Follow the Dirty Dozen

I know I could not afford to purchase everything organic, so I try to just limit my purchases of organics to items on the Dirty Dozen list. If I buy peanut butter, I also purchase it as organic. For the other items, if the organic version is cost-prohibitive, I just do what I can and figure that feeding my family with some non-organic produce is better than not feeding them at all, right?

We also grow as much as we can in our garden to help stretch the budget. I put extras of seasonal items (such as berries) in the freezer to see us through the winter, if possible.

Are you looking for more ways to stretch the budget? I am excited to introduce a project that has been months-in-the-making!

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I’ve found in years past that I have really made use of the targeted information in many of the ebooks, such as for allergy-free recipes, natural cleaning, homemade remedies, meal-planning resources and more to really stretch my budget.

The ones I don’t use or have duplicates of have been great gifts for family/friends with a Kindle (I just email it to their kindle email address). I’m especially excited for all the helpful information available in the mentoring Coffee Table Conversations to continue helping you out throughout the year. Plus, there are some incredible bonuses of products you may be interested in sampling for free (or only for the shipping cost).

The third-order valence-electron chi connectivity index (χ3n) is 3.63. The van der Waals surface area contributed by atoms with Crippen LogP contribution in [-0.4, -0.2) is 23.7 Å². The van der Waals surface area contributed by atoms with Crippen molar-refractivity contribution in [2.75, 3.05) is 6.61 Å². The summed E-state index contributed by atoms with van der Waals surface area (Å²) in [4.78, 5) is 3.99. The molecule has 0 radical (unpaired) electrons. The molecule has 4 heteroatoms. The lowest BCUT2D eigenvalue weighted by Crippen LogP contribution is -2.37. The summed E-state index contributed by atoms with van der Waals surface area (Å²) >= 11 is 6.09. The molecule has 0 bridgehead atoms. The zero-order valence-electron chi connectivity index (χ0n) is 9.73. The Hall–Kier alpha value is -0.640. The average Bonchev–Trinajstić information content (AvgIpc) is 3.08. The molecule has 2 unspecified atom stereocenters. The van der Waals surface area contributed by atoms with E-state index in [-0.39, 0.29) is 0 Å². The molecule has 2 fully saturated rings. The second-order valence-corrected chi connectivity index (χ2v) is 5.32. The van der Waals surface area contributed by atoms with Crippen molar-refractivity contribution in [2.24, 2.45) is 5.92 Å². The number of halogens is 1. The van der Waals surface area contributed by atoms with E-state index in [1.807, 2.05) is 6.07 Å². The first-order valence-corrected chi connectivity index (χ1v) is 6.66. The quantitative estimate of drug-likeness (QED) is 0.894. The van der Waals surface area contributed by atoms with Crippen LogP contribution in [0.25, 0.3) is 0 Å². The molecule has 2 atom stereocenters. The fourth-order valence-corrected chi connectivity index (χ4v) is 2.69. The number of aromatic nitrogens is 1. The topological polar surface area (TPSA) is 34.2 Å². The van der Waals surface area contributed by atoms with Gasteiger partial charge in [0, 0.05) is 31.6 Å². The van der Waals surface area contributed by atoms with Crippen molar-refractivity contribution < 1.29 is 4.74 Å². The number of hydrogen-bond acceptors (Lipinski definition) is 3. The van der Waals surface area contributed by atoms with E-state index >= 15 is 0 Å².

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How Much Does the Bundle Cost?

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What’s Included in the eBook Library? ($800+ value)

Real Food Cookbooks

Allergy-Friendly/Special Diets

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Special Health Concerns

Healthy Kids & Babies

Learning About Real/Whole Foods

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For 12 weeks starting in January 2014, we’ll offer a series of weekly one-hour live conference calls, where you can join in and ask your questions on relevant and timely healthy living topics to a panel of eBook authors. We’ll look at issues like allergy-friendly cooking, fighting fatigue (and finding energy!), eating well on a tight budget, an introduction to alternative health and herbal remedies, and tips and tricks for making real food in less time. You’ll be able to listen to authors converse with each other on any (or all) of the 12 calls that you choose to take part in, and get answers to your questions in real time!

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Important stuff you might want to know

  • Read the fine print. The details matter!
  • Check out our Frequently Asked Question page, particularly to learn about file types, how downloading works, transferring to eReader devices, redeeming bonus offers, and all that good stuff.
  • Remember, this bundle is available for only 6 days, from 8 a.m. (EST) on Monday, November 4th to 11:59pm (EST) on Saturday, November 9th.
  • Affiliate disclaimer: I am an affiliate of this sale. If you choose to make a purchase through my links, I may earn a small commission that helps our own family’s grocery budget. Thank you so much for your support!  The Ultimate Healthy Living Bundle is for informational purposes only. It is not intended to diagnose or treat any health condition. Please seek the advice of your trusted healthcare professional before making any decisions about your health.